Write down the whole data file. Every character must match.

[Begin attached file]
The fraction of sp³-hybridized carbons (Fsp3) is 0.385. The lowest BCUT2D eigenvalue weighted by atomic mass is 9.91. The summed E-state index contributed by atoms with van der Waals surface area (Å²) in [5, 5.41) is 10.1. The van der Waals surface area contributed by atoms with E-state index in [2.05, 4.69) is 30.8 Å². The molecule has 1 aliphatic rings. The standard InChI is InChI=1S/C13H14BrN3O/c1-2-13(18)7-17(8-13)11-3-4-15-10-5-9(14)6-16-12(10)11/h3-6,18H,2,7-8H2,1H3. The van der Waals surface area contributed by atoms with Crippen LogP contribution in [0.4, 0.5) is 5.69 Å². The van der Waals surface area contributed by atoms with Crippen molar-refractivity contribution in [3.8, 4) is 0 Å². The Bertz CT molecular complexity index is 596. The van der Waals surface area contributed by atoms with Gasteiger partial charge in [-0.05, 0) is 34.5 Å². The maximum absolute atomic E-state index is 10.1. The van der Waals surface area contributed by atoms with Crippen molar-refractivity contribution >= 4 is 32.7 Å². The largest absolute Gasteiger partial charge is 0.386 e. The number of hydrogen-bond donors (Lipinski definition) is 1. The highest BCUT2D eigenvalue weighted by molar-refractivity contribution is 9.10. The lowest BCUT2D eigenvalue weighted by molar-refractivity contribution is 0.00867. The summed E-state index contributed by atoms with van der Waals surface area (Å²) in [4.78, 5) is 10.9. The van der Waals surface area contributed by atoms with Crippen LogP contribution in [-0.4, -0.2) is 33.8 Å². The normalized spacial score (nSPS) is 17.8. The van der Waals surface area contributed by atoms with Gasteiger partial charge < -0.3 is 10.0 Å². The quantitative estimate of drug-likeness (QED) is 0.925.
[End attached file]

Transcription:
The fraction of sp³-hybridized carbons (Fsp3) is 0.385. The lowest BCUT2D eigenvalue weighted by atomic mass is 9.91. The summed E-state index contributed by atoms with van der Waals surface area (Å²) in [5, 5.41) is 10.1. The van der Waals surface area contributed by atoms with E-state index in [2.05, 4.69) is 30.8 Å². The molecule has 1 aliphatic rings. The standard InChI is InChI=1S/C13H14BrN3O/c1-2-13(18)7-17(8-13)11-3-4-15-10-5-9(14)6-16-12(10)11/h3-6,18H,2,7-8H2,1H3. The van der Waals surface area contributed by atoms with Crippen LogP contribution in [0.4, 0.5) is 5.69 Å². The van der Waals surface area contributed by atoms with Crippen molar-refractivity contribution in [3.8, 4) is 0 Å². The Bertz CT molecular complexity index is 596. The van der Waals surface area contributed by atoms with Gasteiger partial charge in [-0.05, 0) is 34.5 Å². The maximum absolute atomic E-state index is 10.1. The van der Waals surface area contributed by atoms with Crippen molar-refractivity contribution >= 4 is 32.7 Å². The largest absolute Gasteiger partial charge is 0.386 e. The number of hydrogen-bond donors (Lipinski definition) is 1. The highest BCUT2D eigenvalue weighted by molar-refractivity contribution is 9.10. The lowest BCUT2D eigenvalue weighted by molar-refractivity contribution is 0.00867. The summed E-state index contributed by atoms with van der Waals surface area (Å²) in [4.78, 5) is 10.9. The van der Waals surface area contributed by atoms with Crippen LogP contribution in [-0.4, -0.2) is 33.8 Å². The normalized spacial score (nSPS) is 17.8. The van der Waals surface area contributed by atoms with Gasteiger partial charge < -0.3 is 10.0 Å². The quantitative estimate of drug-likeness (QED) is 0.925.